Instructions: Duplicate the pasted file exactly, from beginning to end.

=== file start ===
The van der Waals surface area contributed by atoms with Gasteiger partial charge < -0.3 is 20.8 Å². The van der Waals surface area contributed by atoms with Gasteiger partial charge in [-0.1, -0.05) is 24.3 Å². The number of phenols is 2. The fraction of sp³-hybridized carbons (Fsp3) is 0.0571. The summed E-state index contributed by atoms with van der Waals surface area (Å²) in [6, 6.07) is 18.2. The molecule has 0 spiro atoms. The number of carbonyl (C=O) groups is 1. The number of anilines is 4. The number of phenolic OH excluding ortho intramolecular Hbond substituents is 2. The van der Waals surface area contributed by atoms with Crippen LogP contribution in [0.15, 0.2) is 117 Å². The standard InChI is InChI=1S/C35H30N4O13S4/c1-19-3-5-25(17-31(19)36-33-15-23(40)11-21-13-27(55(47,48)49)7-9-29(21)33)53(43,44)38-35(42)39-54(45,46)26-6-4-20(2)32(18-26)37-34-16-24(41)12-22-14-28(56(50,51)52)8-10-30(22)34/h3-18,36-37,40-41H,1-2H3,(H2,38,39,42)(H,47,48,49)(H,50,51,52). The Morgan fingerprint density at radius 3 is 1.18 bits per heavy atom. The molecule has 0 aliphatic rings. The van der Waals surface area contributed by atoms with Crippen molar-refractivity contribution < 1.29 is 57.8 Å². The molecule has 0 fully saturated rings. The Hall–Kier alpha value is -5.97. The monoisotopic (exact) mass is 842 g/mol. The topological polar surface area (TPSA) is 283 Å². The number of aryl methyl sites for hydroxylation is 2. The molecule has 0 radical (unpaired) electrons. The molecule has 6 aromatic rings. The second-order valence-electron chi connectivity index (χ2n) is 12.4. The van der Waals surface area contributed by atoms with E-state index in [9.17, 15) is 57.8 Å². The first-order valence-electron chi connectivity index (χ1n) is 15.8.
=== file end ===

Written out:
The van der Waals surface area contributed by atoms with Gasteiger partial charge < -0.3 is 20.8 Å². The van der Waals surface area contributed by atoms with Gasteiger partial charge in [-0.1, -0.05) is 24.3 Å². The number of phenols is 2. The fraction of sp³-hybridized carbons (Fsp3) is 0.0571. The summed E-state index contributed by atoms with van der Waals surface area (Å²) in [6, 6.07) is 18.2. The molecule has 0 spiro atoms. The number of carbonyl (C=O) groups is 1. The number of anilines is 4. The number of phenolic OH excluding ortho intramolecular Hbond substituents is 2. The van der Waals surface area contributed by atoms with Crippen LogP contribution in [0.15, 0.2) is 117 Å². The standard InChI is InChI=1S/C35H30N4O13S4/c1-19-3-5-25(17-31(19)36-33-15-23(40)11-21-13-27(55(47,48)49)7-9-29(21)33)53(43,44)38-35(42)39-54(45,46)26-6-4-20(2)32(18-26)37-34-16-24(41)12-22-14-28(56(50,51)52)8-10-30(22)34/h3-18,36-37,40-41H,1-2H3,(H2,38,39,42)(H,47,48,49)(H,50,51,52). The Morgan fingerprint density at radius 3 is 1.18 bits per heavy atom. The molecule has 0 aliphatic rings. The van der Waals surface area contributed by atoms with Crippen molar-refractivity contribution < 1.29 is 57.8 Å². The molecule has 0 fully saturated rings. The Hall–Kier alpha value is -5.97. The monoisotopic (exact) mass is 842 g/mol. The topological polar surface area (TPSA) is 283 Å². The number of aryl methyl sites for hydroxylation is 2. The molecule has 0 radical (unpaired) electrons. The molecule has 6 aromatic rings. The second-order valence-electron chi connectivity index (χ2n) is 12.4. The van der Waals surface area contributed by atoms with E-state index in [9.17, 15) is 57.8 Å². The first-order valence-electron chi connectivity index (χ1n) is 15.8.